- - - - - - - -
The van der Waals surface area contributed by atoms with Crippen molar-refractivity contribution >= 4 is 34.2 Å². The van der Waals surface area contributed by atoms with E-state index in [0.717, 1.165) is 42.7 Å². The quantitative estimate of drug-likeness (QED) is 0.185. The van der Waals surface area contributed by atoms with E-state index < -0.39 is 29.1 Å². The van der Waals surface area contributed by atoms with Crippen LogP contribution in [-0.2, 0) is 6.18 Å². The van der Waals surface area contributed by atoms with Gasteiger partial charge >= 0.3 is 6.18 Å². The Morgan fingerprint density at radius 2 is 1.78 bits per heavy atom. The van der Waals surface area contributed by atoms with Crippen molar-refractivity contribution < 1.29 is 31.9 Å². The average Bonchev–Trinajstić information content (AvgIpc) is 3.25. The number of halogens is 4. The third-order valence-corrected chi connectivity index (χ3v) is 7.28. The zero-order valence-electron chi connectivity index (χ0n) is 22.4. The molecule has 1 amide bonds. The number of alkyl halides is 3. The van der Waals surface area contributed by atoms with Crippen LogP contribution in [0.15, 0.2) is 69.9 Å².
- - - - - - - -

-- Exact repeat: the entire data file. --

The van der Waals surface area contributed by atoms with Crippen molar-refractivity contribution >= 4 is 34.2 Å². The van der Waals surface area contributed by atoms with E-state index in [0.717, 1.165) is 42.7 Å². The quantitative estimate of drug-likeness (QED) is 0.185. The van der Waals surface area contributed by atoms with E-state index < -0.39 is 29.1 Å². The van der Waals surface area contributed by atoms with Crippen LogP contribution in [-0.2, 0) is 6.18 Å². The van der Waals surface area contributed by atoms with Gasteiger partial charge >= 0.3 is 6.18 Å². The Morgan fingerprint density at radius 2 is 1.78 bits per heavy atom. The van der Waals surface area contributed by atoms with Crippen molar-refractivity contribution < 1.29 is 31.9 Å². The average Bonchev–Trinajstić information content (AvgIpc) is 3.25. The number of halogens is 4. The third-order valence-corrected chi connectivity index (χ3v) is 7.28. The zero-order valence-electron chi connectivity index (χ0n) is 22.4. The molecule has 1 amide bonds. The number of alkyl halides is 3. The van der Waals surface area contributed by atoms with Crippen LogP contribution in [0.15, 0.2) is 69.9 Å².